It’s not just Flint: Lead poisoning remains a national tragedy

From left, Sunridge Apartments employee Rex Robinson and Raymond Lavigne, of Dixmoor, Illinois, unload a truck that carried cases of bottled water from Thornton Township on Saturday, Feb. 6, 2016 at Sunridge Apartments in Flint Township, Mich. (Rachel Woolf/The Flint Journal/ MLive.com via AP)

We have been rightfully outraged by the lead poisoning of children in Flint, Michigan — an outrage that one health expert called “state-sponsored child abuse.”

But lead poisoning goes far beyond Flint, and in many parts of America seems to be even worse.

“Lead in Flint is the tip of the iceberg,” notes Dr. Richard J. Jackson, former director of the National Center for Environmental Health at the Centers for Disease Control and Prevention. “Flint is a teachable moment for America.”

In Flint, 4.9 percent of children tested for lead turned out to have elevated levels. That’s inexcusable. But in 2014 in New York state outside of New York City, the figure was 6.7 percent. In Pennsylvania, 8.5 percent. On the west side of Detroit, one-fifth of the children tested in 2014 had lead poisoning. In Iowa for 2012, the most recent year available, an astonishing 32 percent of children tested had elevated lead levels. (I calculated most of these numbers from CDC data.)

Across America, 535,000 children ages 1 through 5 suffer lead poisoning, by CDC estimates.

“We are indeed all Flint,” says Dr. Philip Landrigan, a professor of preventive medicine at the Icahn School of Medicine at Mount Sinai. “Lead poisoning continues to be a silent epidemic in the United States.”

None of this diminishes the tragedy of Flint, which is particularly horrifying because it was delivered by the government through the municipal water system even as state officials scoffed at the local outcry. In any case, data collection is poor, so we don’t have a good handle on the scale of the problem either in Flint or elsewhere: Take comparisons with a grain of salt. But it’s clear that this lead poisoning is not one city’s catastrophe but a nation’s — and the world’s, since the situation is even worse in some low-income countries.

Some 24 million homes in America have deteriorated lead paint, of which occupants are often unaware. If a toddler regularly breathes lead-contaminated dust, or sucks a finger that has touched the dust, that child may suffer lifelong brain damage.

Yet anti-lead programs have been dismantled in recent years because in 2012 Congress slashed the funding for lead programs at the CDC by 93 percent. After an outcry, some money was restored, but even now these lead programs have only a bit more than half the funding they once had.

Lead poisoning is an old problem: An Australian doctor, Lockhart Gibson, diagnosed the first case in 1904.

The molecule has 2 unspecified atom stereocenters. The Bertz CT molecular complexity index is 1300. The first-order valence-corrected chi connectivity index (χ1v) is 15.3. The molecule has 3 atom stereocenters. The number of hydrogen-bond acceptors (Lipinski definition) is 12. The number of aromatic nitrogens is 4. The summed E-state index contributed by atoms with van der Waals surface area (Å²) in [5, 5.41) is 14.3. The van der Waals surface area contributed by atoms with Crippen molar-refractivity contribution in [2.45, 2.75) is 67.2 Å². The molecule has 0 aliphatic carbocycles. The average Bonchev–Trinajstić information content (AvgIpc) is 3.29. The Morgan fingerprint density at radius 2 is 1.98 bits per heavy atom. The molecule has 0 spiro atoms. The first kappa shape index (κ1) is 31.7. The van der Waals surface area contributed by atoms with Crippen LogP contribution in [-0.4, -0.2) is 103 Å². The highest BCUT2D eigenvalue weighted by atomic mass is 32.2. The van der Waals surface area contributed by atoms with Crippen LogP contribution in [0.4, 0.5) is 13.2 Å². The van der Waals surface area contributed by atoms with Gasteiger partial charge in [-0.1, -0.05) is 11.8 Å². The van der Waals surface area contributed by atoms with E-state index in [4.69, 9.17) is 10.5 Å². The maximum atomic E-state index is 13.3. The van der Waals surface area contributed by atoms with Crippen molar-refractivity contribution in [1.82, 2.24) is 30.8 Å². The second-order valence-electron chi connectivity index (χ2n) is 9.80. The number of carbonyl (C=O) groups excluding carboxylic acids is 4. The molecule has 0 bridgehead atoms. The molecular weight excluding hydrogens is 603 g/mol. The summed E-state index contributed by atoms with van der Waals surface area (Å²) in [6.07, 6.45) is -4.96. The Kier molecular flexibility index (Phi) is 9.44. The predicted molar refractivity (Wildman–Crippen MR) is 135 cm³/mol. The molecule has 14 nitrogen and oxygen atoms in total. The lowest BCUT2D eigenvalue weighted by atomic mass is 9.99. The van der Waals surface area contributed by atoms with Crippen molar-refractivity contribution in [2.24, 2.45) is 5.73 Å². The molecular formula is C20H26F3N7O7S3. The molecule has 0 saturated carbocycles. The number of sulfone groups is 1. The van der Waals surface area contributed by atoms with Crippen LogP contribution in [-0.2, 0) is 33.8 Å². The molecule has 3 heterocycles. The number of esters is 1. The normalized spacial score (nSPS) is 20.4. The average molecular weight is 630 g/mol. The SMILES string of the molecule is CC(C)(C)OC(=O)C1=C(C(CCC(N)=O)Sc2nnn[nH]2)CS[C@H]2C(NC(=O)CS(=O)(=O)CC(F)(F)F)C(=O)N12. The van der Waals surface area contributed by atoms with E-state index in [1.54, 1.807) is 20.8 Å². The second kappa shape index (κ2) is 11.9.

Then in 1943, a doctor in Boston encountered a young boy who had tried to stab his teacher, and remembered that the same boy had suffered lead poisoning years earlier. Researchers soon found that early exposure to lead impairs brain development and is strongly associated with later violent or criminal behavior.

Yet the lead industry ferociously fought attempts at regulation. It wasn’t until the 1970s and ’80s that lead was largely removed from gasoline, and until 2008 that a regulation reduced lead in paint to a reasonable level. Millions of children continue to suffer brain impairment because of the greed of the lead industry.

The removal of lead from gasoline was a triumph of public health. One scholarly article estimated that this raised the IQ of the average American child by between 2 and 5 points.

Today the continuing poisoning of half a million American children is tolerated partly because the victims often are low-income children of color.

In Baltimore, I met a 2-year-old boy named Malachi who couldn’t speak, apparently because of lead poisoning. When Congress slashed funding for lead programs, it helped poison kids like Malachi — and 50 years from now his capacity will still be constrained because of the failures of Congress.

A first step is to restore funding and to improve lead poisoning screening. When a child tests positive, a public health team should be dispatched to find the source and eliminate it.

“Every urban area has lead,” notes Dr. Leana Wen, health commissioner of Baltimore. Speaking of efforts to reduce lead poisoning, she said, “If there’s something we can do that will result in improved educational outcomes and reduced violence in the community, why don’t we do it?”

Let’s recognize the catastrophe in Flint as a wake-up call to address not just one city’s lead-poisoning tragedy, but America’s.

Nicholas Kristof is a columnist for The New York Times.